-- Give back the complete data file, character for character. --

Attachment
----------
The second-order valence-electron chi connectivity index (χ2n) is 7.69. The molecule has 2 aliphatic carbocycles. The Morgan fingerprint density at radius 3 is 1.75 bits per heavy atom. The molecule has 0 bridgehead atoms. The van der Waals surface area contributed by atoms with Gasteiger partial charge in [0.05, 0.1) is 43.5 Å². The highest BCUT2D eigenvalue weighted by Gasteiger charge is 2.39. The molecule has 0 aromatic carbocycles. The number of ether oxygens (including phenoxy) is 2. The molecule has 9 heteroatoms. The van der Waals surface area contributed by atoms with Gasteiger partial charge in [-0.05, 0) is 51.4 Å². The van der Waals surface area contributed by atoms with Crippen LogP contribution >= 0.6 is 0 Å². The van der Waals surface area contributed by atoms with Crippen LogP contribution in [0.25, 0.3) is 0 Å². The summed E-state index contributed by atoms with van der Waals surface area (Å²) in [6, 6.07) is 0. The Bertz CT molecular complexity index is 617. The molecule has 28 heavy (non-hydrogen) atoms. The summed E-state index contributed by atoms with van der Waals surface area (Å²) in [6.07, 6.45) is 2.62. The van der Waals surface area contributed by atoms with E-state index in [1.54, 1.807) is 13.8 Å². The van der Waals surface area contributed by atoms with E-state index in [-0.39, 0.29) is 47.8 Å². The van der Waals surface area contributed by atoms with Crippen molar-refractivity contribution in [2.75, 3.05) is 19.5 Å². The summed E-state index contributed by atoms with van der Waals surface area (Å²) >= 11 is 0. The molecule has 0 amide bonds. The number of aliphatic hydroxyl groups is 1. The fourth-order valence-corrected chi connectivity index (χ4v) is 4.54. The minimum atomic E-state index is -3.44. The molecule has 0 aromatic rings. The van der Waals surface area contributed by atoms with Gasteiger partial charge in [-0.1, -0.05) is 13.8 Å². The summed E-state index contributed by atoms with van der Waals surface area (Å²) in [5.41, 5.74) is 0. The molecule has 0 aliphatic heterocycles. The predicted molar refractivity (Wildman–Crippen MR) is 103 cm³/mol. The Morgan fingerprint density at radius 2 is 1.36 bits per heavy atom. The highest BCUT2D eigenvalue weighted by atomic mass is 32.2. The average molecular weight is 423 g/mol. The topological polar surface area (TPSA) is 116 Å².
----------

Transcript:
The second-order valence-electron chi connectivity index (χ2n) is 7.69. The molecule has 2 aliphatic carbocycles. The Morgan fingerprint density at radius 3 is 1.75 bits per heavy atom. The molecule has 0 bridgehead atoms. The van der Waals surface area contributed by atoms with Gasteiger partial charge in [0.05, 0.1) is 43.5 Å². The highest BCUT2D eigenvalue weighted by Gasteiger charge is 2.39. The molecule has 0 aromatic carbocycles. The number of ether oxygens (including phenoxy) is 2. The molecule has 9 heteroatoms. The van der Waals surface area contributed by atoms with Gasteiger partial charge in [-0.05, 0) is 51.4 Å². The van der Waals surface area contributed by atoms with Crippen LogP contribution >= 0.6 is 0 Å². The van der Waals surface area contributed by atoms with Crippen LogP contribution in [0.25, 0.3) is 0 Å². The summed E-state index contributed by atoms with van der Waals surface area (Å²) in [6, 6.07) is 0. The Bertz CT molecular complexity index is 617. The molecule has 28 heavy (non-hydrogen) atoms. The summed E-state index contributed by atoms with van der Waals surface area (Å²) in [6.07, 6.45) is 2.62. The van der Waals surface area contributed by atoms with E-state index in [1.54, 1.807) is 13.8 Å². The van der Waals surface area contributed by atoms with E-state index in [-0.39, 0.29) is 47.8 Å². The van der Waals surface area contributed by atoms with Crippen molar-refractivity contribution in [2.75, 3.05) is 19.5 Å². The summed E-state index contributed by atoms with van der Waals surface area (Å²) >= 11 is 0. The molecule has 0 amide bonds. The number of aliphatic hydroxyl groups is 1. The fourth-order valence-corrected chi connectivity index (χ4v) is 4.54. The minimum atomic E-state index is -3.44. The molecule has 0 aromatic rings. The van der Waals surface area contributed by atoms with Gasteiger partial charge in [-0.1, -0.05) is 13.8 Å². The summed E-state index contributed by atoms with van der Waals surface area (Å²) in [5.41, 5.74) is 0. The molecule has 0 aliphatic heterocycles. The predicted molar refractivity (Wildman–Crippen MR) is 103 cm³/mol. The Morgan fingerprint density at radius 2 is 1.36 bits per heavy atom. The highest BCUT2D eigenvalue weighted by atomic mass is 32.2. The average molecular weight is 423 g/mol. The topological polar surface area (TPSA) is 116 Å².